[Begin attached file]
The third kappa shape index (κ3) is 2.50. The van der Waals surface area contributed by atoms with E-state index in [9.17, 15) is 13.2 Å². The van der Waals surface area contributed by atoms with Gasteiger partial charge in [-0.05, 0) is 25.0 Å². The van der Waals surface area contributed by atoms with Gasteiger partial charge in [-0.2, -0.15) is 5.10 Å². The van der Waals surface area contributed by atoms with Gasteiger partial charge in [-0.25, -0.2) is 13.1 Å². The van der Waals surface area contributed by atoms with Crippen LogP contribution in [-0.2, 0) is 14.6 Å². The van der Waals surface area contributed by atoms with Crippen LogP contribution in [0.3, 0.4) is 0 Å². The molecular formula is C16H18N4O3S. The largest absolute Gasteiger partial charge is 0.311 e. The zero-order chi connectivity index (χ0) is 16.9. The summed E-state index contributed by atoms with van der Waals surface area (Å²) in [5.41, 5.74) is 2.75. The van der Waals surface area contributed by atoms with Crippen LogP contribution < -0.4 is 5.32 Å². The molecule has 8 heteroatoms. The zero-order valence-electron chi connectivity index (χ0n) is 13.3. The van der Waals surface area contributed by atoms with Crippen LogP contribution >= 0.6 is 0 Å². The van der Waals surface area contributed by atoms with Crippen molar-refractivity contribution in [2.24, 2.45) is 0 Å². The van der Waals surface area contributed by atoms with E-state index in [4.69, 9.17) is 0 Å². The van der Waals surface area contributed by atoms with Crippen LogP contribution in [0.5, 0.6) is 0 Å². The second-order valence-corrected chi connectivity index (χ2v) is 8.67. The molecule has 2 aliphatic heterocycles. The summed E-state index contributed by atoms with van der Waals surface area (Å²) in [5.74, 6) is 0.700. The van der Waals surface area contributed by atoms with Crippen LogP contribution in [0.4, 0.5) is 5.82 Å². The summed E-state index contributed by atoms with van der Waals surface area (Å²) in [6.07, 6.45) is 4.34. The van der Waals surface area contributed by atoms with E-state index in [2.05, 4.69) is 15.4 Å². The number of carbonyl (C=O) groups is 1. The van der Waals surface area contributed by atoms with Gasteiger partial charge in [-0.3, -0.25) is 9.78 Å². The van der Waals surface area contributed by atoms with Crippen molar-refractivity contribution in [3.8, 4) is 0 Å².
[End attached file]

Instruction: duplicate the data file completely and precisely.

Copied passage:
The third kappa shape index (κ3) is 2.50. The van der Waals surface area contributed by atoms with E-state index in [9.17, 15) is 13.2 Å². The van der Waals surface area contributed by atoms with Gasteiger partial charge in [-0.05, 0) is 25.0 Å². The van der Waals surface area contributed by atoms with Gasteiger partial charge in [-0.2, -0.15) is 5.10 Å². The van der Waals surface area contributed by atoms with Gasteiger partial charge in [-0.25, -0.2) is 13.1 Å². The van der Waals surface area contributed by atoms with Crippen LogP contribution in [-0.2, 0) is 14.6 Å². The van der Waals surface area contributed by atoms with Crippen LogP contribution in [0.3, 0.4) is 0 Å². The molecular formula is C16H18N4O3S. The largest absolute Gasteiger partial charge is 0.311 e. The zero-order chi connectivity index (χ0) is 16.9. The summed E-state index contributed by atoms with van der Waals surface area (Å²) in [5.41, 5.74) is 2.75. The van der Waals surface area contributed by atoms with Crippen LogP contribution < -0.4 is 5.32 Å². The molecule has 8 heteroatoms. The zero-order valence-electron chi connectivity index (χ0n) is 13.3. The van der Waals surface area contributed by atoms with Crippen LogP contribution >= 0.6 is 0 Å². The van der Waals surface area contributed by atoms with Crippen molar-refractivity contribution in [2.24, 2.45) is 0 Å². The van der Waals surface area contributed by atoms with E-state index in [4.69, 9.17) is 0 Å². The van der Waals surface area contributed by atoms with Crippen LogP contribution in [0.5, 0.6) is 0 Å². The second-order valence-corrected chi connectivity index (χ2v) is 8.67. The molecule has 2 aliphatic heterocycles. The summed E-state index contributed by atoms with van der Waals surface area (Å²) in [5.74, 6) is 0.700. The van der Waals surface area contributed by atoms with Crippen LogP contribution in [0.4, 0.5) is 5.82 Å². The summed E-state index contributed by atoms with van der Waals surface area (Å²) in [6.07, 6.45) is 4.34. The van der Waals surface area contributed by atoms with E-state index in [2.05, 4.69) is 15.4 Å². The number of carbonyl (C=O) groups is 1. The van der Waals surface area contributed by atoms with Gasteiger partial charge in [-0.3, -0.25) is 9.78 Å². The van der Waals surface area contributed by atoms with Crippen molar-refractivity contribution in [3.8, 4) is 0 Å².